It is in our nature to trust and want to help. Cybercriminals use psychology and human nature to entice victims to bypass important security controls.

How to help prevent business email compromise

Thoroughly vet payment change requests

A request for payment accompanied by a change in receiving account should always be closely examined. 

Contact executives, vendors, or clients using an alternate communication channel to verify the request and the new account information. Ensure contact is made using a trusted phone number already on file for a known contact at the organization, not the phone number provided in the email, text, or social media message, and verify the individual is authorized to make the request.

Pause to verify

When asked to verify a wire transfer, delay the transaction until additional verifications can be performed, and require dual approval for any wire transfer request that meets certain high-risk criteria.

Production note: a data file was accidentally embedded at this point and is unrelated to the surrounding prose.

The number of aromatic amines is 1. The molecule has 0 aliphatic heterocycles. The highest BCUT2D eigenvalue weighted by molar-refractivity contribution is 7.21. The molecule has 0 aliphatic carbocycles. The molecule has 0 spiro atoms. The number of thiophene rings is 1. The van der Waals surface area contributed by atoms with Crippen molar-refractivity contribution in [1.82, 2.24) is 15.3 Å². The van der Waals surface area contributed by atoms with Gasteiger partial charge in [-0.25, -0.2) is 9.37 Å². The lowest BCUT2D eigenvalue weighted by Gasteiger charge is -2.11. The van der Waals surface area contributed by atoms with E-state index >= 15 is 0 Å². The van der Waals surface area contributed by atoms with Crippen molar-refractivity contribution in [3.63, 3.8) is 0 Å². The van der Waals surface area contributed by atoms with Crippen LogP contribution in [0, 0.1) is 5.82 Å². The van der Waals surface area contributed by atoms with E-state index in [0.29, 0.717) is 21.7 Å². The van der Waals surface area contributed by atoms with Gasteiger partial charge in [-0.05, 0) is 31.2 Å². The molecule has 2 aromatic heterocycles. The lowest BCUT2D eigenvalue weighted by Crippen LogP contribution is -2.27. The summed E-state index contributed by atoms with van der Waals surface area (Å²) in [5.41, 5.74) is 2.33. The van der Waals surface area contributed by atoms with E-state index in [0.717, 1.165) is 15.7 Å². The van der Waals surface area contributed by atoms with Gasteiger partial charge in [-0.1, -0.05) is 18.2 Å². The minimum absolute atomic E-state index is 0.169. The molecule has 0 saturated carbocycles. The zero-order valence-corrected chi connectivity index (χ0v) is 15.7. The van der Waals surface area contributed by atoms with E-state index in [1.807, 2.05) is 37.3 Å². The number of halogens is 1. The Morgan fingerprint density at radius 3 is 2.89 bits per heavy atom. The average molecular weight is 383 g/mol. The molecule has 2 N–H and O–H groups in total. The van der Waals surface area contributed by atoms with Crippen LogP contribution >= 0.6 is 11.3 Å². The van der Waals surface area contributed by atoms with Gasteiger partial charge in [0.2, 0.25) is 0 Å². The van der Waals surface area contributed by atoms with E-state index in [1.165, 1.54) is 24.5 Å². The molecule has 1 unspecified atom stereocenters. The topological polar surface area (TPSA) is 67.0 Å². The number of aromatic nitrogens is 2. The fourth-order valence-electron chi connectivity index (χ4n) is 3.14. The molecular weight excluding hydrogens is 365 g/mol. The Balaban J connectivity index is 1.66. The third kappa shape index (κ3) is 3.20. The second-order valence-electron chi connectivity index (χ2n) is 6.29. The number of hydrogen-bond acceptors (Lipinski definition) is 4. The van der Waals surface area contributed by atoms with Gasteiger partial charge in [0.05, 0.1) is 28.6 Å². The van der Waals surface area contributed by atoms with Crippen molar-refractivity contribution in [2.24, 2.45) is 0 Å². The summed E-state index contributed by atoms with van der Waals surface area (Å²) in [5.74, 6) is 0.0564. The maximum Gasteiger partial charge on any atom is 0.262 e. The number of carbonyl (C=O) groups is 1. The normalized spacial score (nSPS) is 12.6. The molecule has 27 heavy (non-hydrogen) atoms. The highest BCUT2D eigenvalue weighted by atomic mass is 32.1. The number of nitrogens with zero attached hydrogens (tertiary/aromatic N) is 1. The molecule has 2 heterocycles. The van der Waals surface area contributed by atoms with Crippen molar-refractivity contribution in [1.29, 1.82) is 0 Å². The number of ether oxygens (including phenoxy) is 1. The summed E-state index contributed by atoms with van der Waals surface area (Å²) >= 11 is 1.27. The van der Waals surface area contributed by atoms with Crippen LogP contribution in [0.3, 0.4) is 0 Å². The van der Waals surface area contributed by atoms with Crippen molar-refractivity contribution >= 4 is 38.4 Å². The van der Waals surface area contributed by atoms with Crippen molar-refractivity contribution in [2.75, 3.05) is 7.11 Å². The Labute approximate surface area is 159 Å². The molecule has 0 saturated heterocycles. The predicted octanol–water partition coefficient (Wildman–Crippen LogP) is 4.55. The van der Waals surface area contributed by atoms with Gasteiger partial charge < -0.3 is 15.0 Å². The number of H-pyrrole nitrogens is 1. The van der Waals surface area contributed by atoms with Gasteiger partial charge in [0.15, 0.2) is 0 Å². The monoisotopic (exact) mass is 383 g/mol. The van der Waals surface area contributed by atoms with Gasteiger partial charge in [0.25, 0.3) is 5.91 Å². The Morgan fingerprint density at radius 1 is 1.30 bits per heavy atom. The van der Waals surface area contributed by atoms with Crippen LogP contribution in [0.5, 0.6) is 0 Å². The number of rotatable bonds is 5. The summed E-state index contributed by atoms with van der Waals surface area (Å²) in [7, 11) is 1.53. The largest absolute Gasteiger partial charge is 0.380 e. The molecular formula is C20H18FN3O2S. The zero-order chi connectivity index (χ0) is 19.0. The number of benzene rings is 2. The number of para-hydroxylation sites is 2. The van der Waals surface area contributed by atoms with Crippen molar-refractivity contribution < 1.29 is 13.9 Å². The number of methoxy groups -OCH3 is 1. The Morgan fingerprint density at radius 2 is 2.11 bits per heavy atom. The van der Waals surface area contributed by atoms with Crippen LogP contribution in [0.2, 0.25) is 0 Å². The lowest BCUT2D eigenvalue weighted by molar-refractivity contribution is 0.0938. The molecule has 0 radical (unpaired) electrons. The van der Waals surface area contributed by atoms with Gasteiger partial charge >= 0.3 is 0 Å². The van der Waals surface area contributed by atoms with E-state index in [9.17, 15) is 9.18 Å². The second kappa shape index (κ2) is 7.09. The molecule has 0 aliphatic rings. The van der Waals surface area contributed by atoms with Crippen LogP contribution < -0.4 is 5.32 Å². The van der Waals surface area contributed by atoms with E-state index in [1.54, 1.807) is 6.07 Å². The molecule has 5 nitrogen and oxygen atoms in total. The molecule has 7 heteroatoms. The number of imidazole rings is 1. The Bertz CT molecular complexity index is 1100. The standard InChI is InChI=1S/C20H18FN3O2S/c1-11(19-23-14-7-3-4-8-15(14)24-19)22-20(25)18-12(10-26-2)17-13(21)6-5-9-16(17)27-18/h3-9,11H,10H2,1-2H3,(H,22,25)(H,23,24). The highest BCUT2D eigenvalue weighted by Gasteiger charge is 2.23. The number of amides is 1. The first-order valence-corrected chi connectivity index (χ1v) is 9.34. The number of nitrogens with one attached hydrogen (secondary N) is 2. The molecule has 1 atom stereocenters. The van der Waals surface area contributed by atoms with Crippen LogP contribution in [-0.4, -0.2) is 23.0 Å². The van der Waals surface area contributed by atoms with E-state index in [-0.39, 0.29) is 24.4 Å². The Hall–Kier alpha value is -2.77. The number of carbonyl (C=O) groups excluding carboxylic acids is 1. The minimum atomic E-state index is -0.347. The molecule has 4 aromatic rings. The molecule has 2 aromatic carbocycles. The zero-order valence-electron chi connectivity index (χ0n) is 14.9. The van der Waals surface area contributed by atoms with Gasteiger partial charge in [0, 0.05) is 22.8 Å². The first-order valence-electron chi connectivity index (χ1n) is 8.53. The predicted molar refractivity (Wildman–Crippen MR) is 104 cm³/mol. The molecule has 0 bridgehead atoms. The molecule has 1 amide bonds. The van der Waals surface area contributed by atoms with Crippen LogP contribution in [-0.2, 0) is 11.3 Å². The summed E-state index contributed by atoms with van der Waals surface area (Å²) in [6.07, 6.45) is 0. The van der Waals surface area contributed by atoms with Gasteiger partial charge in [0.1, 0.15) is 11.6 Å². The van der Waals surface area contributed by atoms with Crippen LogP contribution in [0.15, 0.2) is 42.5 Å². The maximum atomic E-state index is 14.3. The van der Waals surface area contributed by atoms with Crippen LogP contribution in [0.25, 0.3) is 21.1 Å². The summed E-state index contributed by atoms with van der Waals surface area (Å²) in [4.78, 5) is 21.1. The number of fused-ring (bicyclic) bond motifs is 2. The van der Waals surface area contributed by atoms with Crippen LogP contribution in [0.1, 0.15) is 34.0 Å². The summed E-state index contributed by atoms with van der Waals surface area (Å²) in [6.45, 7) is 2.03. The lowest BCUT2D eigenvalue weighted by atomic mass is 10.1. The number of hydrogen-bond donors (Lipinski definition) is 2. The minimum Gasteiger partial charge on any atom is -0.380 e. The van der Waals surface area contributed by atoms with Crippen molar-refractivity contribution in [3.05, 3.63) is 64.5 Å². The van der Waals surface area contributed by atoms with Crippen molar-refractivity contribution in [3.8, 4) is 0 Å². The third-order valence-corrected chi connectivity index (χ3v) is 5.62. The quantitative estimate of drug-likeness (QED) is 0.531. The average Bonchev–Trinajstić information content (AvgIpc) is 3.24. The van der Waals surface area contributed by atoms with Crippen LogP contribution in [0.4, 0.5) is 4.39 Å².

Keep it simple

Limit the number of employees within a business who have the authority to approve and/or conduct wire transfers.

Create an environment of trust

Many BEC scams are a result of criminal actors posing as senior leaders within organizations. Employees should feel comfortable pausing to validate a senior leader’s funds transfer request via phone or in person without worry.

Employees should be encouraged to resist good nature conditioning to help and temper eagerness to prioritize requests from leadership.

The FBI considers BEC to be the most financially damaging scams in the U.S. Take action in your business to ensure leadership and employees understand the threat of this scam, and how to identify BEC red flags and reduce risk.


Justin Rainey is Chief Information Security Officer & Chief Privacy Officer for UMB Bank.